Clean water is water that is purified. Water purification is the process of removing undesirable substances and contaminants from war with an aim to make it disinfected, clean, and safe for human consumption.
71% of the Earth’s surface is covered in water. 97% of this is salt water and 3% is fresh water. Clean drinking water, also known as potable water, is essential for human life. We also use water for cleaning our clothes, showers, baths, flushing toilets, cooking and more. Water can be a source of many diseases, such as cholera or dysentery, so in modern times, water that is brought to homes has been cleaned and disinfected, making it safe to drink.
Early human settlements could only start to develop in areas close to a clean water supply, such as a river. Humans then dug wells to get water, which allowed for settlements away from rivers. Early civilizations built systems, like the aqueduct and irrigation, to redirect water courses to towns and cities where water was needed. The first doctor to notice that the quality of water could affect a person’s health was Alcamaeon of Croton in 470 BC.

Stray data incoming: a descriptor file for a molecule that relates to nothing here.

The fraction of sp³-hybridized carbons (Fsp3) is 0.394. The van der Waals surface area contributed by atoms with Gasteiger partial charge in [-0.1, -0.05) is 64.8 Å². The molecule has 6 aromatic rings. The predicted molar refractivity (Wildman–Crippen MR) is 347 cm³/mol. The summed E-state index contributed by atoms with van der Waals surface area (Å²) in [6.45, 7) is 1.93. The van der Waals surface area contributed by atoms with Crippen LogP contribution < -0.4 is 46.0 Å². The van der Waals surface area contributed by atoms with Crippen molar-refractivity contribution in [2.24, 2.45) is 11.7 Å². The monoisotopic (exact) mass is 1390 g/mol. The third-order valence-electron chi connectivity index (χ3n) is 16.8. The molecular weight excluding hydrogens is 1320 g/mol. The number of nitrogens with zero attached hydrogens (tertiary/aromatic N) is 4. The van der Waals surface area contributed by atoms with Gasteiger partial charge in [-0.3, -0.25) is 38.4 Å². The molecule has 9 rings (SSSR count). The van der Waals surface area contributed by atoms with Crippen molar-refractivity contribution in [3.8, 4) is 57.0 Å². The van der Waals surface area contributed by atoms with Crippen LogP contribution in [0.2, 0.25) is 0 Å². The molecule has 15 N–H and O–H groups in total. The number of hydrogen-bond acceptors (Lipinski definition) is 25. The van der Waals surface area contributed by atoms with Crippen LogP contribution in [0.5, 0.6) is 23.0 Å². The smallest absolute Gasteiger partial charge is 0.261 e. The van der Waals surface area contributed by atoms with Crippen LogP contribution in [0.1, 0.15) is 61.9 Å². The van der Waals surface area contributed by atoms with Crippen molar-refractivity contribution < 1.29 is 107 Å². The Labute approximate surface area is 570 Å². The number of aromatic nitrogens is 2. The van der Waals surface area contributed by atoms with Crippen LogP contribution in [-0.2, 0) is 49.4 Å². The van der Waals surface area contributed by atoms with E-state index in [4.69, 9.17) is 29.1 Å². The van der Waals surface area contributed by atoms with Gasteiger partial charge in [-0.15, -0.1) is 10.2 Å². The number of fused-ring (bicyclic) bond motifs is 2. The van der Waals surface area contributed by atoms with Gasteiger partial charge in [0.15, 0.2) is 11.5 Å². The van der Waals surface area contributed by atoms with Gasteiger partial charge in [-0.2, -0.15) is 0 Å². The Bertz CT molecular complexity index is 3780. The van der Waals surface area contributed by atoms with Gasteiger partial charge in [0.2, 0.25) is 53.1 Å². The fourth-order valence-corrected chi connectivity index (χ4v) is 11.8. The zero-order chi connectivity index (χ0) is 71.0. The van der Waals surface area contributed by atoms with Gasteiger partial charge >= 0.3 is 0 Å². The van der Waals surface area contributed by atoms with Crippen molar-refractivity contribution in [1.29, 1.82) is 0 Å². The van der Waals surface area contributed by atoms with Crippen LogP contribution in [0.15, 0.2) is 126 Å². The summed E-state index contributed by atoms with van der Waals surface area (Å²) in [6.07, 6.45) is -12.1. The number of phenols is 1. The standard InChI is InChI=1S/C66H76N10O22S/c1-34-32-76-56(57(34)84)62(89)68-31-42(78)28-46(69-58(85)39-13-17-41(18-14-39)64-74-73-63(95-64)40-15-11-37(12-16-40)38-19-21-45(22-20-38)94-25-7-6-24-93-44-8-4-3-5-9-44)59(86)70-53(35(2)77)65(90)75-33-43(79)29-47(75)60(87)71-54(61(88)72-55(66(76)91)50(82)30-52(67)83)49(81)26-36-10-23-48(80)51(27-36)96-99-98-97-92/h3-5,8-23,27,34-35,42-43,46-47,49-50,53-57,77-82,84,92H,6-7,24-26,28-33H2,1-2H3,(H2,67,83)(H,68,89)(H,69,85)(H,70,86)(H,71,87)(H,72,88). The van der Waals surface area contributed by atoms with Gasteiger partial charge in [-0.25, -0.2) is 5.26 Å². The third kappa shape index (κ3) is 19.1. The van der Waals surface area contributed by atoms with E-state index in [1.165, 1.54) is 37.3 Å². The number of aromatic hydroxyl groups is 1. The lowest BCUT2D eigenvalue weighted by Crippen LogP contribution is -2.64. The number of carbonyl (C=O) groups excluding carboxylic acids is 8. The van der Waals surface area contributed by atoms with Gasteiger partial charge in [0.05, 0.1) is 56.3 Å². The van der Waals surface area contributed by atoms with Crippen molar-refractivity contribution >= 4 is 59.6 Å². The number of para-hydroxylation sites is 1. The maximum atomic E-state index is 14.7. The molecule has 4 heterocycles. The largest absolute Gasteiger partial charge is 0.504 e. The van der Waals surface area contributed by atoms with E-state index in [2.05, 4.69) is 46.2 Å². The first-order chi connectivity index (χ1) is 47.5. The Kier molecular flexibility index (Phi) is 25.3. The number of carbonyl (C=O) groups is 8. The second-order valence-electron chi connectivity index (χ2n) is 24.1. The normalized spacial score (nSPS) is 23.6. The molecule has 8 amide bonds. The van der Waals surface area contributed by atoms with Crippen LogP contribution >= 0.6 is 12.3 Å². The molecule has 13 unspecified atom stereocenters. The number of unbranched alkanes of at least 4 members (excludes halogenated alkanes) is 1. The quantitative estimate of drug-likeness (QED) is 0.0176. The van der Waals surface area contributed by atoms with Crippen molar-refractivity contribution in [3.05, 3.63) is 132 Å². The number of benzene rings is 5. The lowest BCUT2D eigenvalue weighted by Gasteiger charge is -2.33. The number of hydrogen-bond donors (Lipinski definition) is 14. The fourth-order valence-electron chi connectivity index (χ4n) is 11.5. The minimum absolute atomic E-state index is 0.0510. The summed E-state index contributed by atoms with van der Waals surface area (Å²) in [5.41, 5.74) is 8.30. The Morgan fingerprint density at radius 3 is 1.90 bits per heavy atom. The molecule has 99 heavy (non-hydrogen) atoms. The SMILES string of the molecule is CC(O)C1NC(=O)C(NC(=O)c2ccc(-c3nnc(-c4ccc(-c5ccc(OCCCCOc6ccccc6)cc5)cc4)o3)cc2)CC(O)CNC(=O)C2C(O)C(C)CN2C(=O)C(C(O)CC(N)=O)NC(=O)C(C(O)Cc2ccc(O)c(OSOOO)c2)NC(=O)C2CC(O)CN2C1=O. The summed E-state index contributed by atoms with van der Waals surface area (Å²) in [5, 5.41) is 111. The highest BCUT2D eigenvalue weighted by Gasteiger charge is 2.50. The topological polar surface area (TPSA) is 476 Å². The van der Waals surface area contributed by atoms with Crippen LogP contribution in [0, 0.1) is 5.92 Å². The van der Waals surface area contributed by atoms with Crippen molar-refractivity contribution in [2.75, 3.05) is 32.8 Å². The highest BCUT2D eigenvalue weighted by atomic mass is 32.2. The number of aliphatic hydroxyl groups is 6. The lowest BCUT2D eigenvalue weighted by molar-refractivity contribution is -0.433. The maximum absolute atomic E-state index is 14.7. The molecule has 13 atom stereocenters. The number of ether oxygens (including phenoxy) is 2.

In some developing countries, water supplies can be contaminated by sewage or other sources of bacteria. Contaminated water can contain pathogens which cause diseases such as cholera. If people don’t have access to clean water and drink contaminated water, they can die from these diseases. Access to clean water allows a community to thrive and grow, and some areas still do not have clean water readily available.
Coagulation and Flocculation
Flocculation is a process by which smaller particles are joined together to form large particles. These larger particles, called floc, are easier to remove from the water.
Sedimentation is a process of allowing the floc to settle to the bottom to remove it from the water.
After the larger particles have been removed, the water passes through filters of various compositions to remove other dissolved particles.
After filtration, the water is disinfected, often with chlorine, to kill any remaining pathogens.
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